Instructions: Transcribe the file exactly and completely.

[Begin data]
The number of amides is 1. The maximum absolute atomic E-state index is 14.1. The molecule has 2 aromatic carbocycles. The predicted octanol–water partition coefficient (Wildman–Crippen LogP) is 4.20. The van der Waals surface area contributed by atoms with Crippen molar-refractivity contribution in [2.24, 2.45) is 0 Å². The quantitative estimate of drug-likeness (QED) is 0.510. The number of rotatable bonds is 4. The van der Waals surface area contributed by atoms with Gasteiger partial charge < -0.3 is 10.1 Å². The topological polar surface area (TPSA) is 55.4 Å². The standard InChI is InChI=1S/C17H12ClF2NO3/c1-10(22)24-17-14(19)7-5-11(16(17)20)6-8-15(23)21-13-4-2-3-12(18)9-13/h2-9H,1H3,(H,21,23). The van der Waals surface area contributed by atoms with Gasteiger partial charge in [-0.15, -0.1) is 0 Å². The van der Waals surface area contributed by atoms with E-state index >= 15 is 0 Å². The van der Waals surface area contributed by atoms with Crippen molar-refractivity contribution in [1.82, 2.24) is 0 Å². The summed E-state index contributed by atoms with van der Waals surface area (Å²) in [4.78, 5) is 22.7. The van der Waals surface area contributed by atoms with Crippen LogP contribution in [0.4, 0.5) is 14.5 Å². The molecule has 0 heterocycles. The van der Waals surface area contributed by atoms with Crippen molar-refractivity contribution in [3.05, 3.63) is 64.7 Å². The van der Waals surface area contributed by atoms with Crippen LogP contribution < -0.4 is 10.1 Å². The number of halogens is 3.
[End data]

The number of amides is 1. The maximum absolute atomic E-state index is 14.1. The molecule has 2 aromatic carbocycles. The predicted octanol–water partition coefficient (Wildman–Crippen LogP) is 4.20. The van der Waals surface area contributed by atoms with Crippen molar-refractivity contribution in [2.24, 2.45) is 0 Å². The quantitative estimate of drug-likeness (QED) is 0.510. The number of rotatable bonds is 4. The van der Waals surface area contributed by atoms with Gasteiger partial charge < -0.3 is 10.1 Å². The topological polar surface area (TPSA) is 55.4 Å². The standard InChI is InChI=1S/C17H12ClF2NO3/c1-10(22)24-17-14(19)7-5-11(16(17)20)6-8-15(23)21-13-4-2-3-12(18)9-13/h2-9H,1H3,(H,21,23). The van der Waals surface area contributed by atoms with Gasteiger partial charge in [-0.15, -0.1) is 0 Å². The van der Waals surface area contributed by atoms with E-state index >= 15 is 0 Å². The van der Waals surface area contributed by atoms with Crippen molar-refractivity contribution in [1.82, 2.24) is 0 Å². The summed E-state index contributed by atoms with van der Waals surface area (Å²) in [4.78, 5) is 22.7. The van der Waals surface area contributed by atoms with Crippen LogP contribution in [0.4, 0.5) is 14.5 Å². The molecule has 0 heterocycles. The van der Waals surface area contributed by atoms with Crippen molar-refractivity contribution in [3.05, 3.63) is 64.7 Å². The van der Waals surface area contributed by atoms with Crippen LogP contribution < -0.4 is 10.1 Å². The number of halogens is 3.